Wednesday, December 26, 2007

Robin Hyde & Stella Benson

Robin Hyde

There’s no question that New Zealand novelist, journalist, travel-writer and poet Robin Hyde (1906-1939) was a great admirer of English novelist, travel-writer and poet Stella Benson (1892-1933). In the following piece, Bronwyn Lloyd suggests that she went a bit beyond admiration, and that her novel Wednesday’s Children (1937) would probably never have come into existence if she hadn’t read Benson’s classic fantasy This is the End (1917).

We've also included a list of books by and about Stella Benson, for any of you who are curious to find out more about her.

Tuesday, December 18, 2007

brief note

"Your industriousness is a little frightening," says Brett.

Yes, well, I'm just trying to get a lot of things tied away and sorted out before the end of the year. Next year I'm planning to spend a lot more time pursuing my own projects, and a lot less time on editing and bureaucracy generally.

So with that in mind, I've put up a companion to the Poetry Archive website. This one serves a similar indexing function for brief magazine (originally A Brief Description of the Whole World), which I edited between 2002 and 2005.

The longevity of brief is becoming a bit of a phenomenon in itself. It was founded by Alan Loney in December 1995, so with the latest issue, #35 (edited by Brett Cross), it's now reached its twelfth anniversary. (I tried to embed that information in the "profile" page of the new blog, but they informed me that you have to be over thirteen years old to use blogger, so I'll have to wait till next year before fessing up to the magazine's true age.)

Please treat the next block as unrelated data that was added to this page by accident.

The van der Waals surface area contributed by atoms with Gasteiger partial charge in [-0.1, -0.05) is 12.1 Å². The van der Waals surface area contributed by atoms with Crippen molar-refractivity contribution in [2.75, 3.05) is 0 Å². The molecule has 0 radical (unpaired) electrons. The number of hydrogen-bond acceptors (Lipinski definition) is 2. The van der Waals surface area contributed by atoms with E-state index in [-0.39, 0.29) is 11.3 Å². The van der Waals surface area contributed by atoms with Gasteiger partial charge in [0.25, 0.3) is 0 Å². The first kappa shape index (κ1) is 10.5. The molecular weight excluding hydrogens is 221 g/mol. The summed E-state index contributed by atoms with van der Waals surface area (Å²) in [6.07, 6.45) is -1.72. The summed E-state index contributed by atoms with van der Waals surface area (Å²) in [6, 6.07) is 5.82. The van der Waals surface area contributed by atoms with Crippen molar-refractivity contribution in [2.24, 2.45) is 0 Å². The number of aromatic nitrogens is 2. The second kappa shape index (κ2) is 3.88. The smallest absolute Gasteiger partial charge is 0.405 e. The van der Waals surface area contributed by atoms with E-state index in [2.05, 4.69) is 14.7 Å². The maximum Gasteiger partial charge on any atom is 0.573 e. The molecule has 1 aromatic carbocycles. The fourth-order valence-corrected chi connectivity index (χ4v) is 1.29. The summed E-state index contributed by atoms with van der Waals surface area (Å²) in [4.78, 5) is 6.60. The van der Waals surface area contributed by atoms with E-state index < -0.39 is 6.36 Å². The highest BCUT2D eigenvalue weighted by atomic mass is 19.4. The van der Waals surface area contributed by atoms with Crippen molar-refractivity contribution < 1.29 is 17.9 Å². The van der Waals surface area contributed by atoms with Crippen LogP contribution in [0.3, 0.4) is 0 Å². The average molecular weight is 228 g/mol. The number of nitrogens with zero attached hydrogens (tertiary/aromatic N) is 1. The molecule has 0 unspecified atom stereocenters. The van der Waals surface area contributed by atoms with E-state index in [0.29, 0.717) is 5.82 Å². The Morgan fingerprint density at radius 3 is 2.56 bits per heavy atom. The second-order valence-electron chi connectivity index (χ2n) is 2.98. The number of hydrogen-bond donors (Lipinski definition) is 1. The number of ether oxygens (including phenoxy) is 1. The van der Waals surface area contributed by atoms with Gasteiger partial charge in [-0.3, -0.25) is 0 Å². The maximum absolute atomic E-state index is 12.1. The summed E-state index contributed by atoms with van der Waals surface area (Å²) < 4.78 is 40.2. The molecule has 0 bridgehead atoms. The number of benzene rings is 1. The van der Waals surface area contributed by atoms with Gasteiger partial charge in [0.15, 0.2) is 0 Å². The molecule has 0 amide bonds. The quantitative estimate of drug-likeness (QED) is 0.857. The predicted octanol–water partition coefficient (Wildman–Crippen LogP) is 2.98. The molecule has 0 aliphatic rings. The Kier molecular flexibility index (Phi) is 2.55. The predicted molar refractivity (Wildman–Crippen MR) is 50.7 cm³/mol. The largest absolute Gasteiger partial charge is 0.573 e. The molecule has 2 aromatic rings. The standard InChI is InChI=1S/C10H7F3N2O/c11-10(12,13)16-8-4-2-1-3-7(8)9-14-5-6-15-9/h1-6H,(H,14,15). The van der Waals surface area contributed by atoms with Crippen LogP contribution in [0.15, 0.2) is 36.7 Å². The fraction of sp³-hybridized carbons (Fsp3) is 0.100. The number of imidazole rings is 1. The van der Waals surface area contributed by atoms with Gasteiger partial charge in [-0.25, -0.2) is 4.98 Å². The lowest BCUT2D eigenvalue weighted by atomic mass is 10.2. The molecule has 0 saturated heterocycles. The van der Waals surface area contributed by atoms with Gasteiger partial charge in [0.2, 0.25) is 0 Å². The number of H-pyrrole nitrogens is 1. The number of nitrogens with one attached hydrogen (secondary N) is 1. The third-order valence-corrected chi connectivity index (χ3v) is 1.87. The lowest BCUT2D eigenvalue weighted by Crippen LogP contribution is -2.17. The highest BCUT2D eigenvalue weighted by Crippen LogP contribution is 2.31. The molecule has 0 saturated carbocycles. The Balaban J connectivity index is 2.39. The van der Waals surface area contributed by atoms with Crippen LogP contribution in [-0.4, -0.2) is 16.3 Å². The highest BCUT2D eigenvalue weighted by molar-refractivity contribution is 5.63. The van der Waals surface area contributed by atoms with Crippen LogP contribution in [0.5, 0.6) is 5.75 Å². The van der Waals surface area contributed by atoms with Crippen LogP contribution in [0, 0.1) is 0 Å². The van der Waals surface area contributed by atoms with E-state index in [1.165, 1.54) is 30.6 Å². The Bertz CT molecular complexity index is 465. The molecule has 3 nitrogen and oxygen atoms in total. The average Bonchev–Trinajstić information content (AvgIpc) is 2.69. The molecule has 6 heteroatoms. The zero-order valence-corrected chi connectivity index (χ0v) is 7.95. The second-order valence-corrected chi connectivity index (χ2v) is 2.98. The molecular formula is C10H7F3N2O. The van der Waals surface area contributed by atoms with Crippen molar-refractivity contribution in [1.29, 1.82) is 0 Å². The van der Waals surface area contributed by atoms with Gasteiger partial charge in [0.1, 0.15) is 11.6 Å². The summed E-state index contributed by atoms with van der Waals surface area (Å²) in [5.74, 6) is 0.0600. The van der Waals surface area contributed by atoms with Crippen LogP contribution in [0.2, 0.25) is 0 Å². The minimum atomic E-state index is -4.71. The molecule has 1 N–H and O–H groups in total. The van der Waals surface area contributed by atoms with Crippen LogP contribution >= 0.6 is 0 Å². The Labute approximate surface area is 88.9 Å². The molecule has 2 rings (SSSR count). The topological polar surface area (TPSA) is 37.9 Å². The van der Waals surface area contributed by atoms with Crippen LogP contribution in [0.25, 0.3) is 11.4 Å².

I put out a brief index in 2003, shortly after taking over the editorship from John Geraets, and then a short supplementary index in 2005, before handing responsibility for the journal over to Scott Hamilton. So it wasn't all that much trouble to update it, since all that information was still floating around on my computer.

I've put in links to various of the articles which have been reprinted online, notably in the three feature issues - Smithymania (2003), Alan Brunton (2003) and Joanna Margaret Paul (2005) - published as joint ventures with the nzepc, but also to the brief section of the Titus Books website. Other than that, though, the site is really just a big hyperlinked contents list to the issues and authors published by the magazine to date.

Check it out., Hopefully it'll be useful to someone, at any rate.


Oh, and by the by, I'm tendering a bit of an apology to the New Zealand Herald. I was extremely scornful about them in my last post, so I was pleasantly surprised when they named Louise Nicholas as their New Zealander of the year for 2007.